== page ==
The Supreme Court in this case dropped all the charges against the petitioner who was a south Indian actress. The petitioner was charger under Section 499 of the IPC and it was also claimed that the petitioner endorsed pre-marital sex and live in relationships. The court held that living together is not illegal in the eyes of law even if it is considered immoral in the eyes of the conservative Indian society. The court stated that living together is a right to life and therefore not ‘illegal’.

5. INDRA SARMA v. V.K.V. SARMA[18]

The recent judgment of the Supreme Court has illustrated five categories where the concept of live in relationships can be considered and proved in the court of law. Following are the categories:

  1. Domestic relationship between an adult male and an adult female, both unmarried. It is the most uncomplicated sort of relationship
  2. Domestic relationship between a married man and an adult unmarried woman, entered knowingly.
  3. Domestic relationship between an adult unmarried man and a married woman, entered knowingly. Such relationship can lead to a conviction under Indian Penal Code for the crime of adultery
  4. Domestic relationship between an unmarried adult female and a married male, entered unknowingly
  5. Domestic relationship between same sex partners ( gay or lesbian)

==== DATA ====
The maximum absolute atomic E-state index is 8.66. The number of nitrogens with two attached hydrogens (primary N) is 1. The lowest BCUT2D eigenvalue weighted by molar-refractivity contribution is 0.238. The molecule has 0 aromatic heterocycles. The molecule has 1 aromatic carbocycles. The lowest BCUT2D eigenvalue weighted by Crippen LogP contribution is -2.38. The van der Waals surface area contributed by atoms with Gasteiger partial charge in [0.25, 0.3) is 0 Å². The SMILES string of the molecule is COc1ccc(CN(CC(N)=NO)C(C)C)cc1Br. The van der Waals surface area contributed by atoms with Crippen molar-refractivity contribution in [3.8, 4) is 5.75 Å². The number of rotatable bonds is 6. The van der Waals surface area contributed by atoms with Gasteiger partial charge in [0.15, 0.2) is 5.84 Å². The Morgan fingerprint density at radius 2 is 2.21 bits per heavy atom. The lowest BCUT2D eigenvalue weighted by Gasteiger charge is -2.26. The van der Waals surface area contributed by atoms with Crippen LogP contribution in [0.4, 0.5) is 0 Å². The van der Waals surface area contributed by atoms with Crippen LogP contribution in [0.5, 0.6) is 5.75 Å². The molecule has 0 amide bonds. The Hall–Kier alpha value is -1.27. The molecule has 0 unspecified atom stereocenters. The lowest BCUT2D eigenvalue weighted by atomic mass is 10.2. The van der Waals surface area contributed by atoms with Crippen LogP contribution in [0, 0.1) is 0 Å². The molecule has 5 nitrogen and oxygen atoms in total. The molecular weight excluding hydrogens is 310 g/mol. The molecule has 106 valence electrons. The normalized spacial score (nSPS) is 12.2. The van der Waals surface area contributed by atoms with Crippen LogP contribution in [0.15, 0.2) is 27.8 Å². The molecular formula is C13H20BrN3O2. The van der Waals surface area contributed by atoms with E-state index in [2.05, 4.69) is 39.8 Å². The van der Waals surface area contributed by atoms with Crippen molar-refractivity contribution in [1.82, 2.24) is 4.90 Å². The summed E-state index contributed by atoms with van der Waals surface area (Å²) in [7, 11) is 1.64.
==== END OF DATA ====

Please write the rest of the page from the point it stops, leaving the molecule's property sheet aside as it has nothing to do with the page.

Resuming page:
CONCLUSION –

Thus, live in relationships are more widely accepted in foreign land. But in India, the social stigma goes against the individual way of living. Though, cohabitated relationships have gained legal acceptance in India, but no proper law and procedures are fixed.

Therefore, live in relationship are not illegal in the eyes of law but till date the concept is considered immoral. Only to safeguard women, and children born from this relationship, few amendments are made in existing laws.


[1] HINDU MARRAIGE ACT,1955,  Sec 5.

[2] https://dictionary.thelaw.com/cohabitation/.

[3] (2006) 5 SCC 475.

[4]https://www.thebetterindia.com/132607/want-to-get-into-a-live-in-relationship-here-are-the-rights-you-need-to.

[5] AIR 2011 SC 479.

[6] https://www.thebetterindia.com/132998/auto-drivers-daughter-tops-provincial-judicial-exam/.

[7] CRPC, 1973, Sec 125.

[8] Duff.Johnette and George G. Truitt, 1992. The Spousal Equivalent Handbook: A legal and Financial Guide to living together. New York: Penguin, NAL/Dutton.

[9] 2016 SCC P&H 9707

[10] AIR 2003 Bom 304.

[11] INDIAN EVIDENCE ACT, Sec 112.

[12] HINDU MARRIAGE ACT,1955, Sec 16.

[13] Vacation bench, justice B.S. Chauhan and Swatlantra Kumar.

[14] Air 1978 Sc 1557.

[15] (2008) 4 SCC 520.

[16] CRIMINAL APPEAL NOS. 2028-2029 OF 2010.

[17] (2010) 5 SCC 600.

[18] 2013 (14) SCALE 448.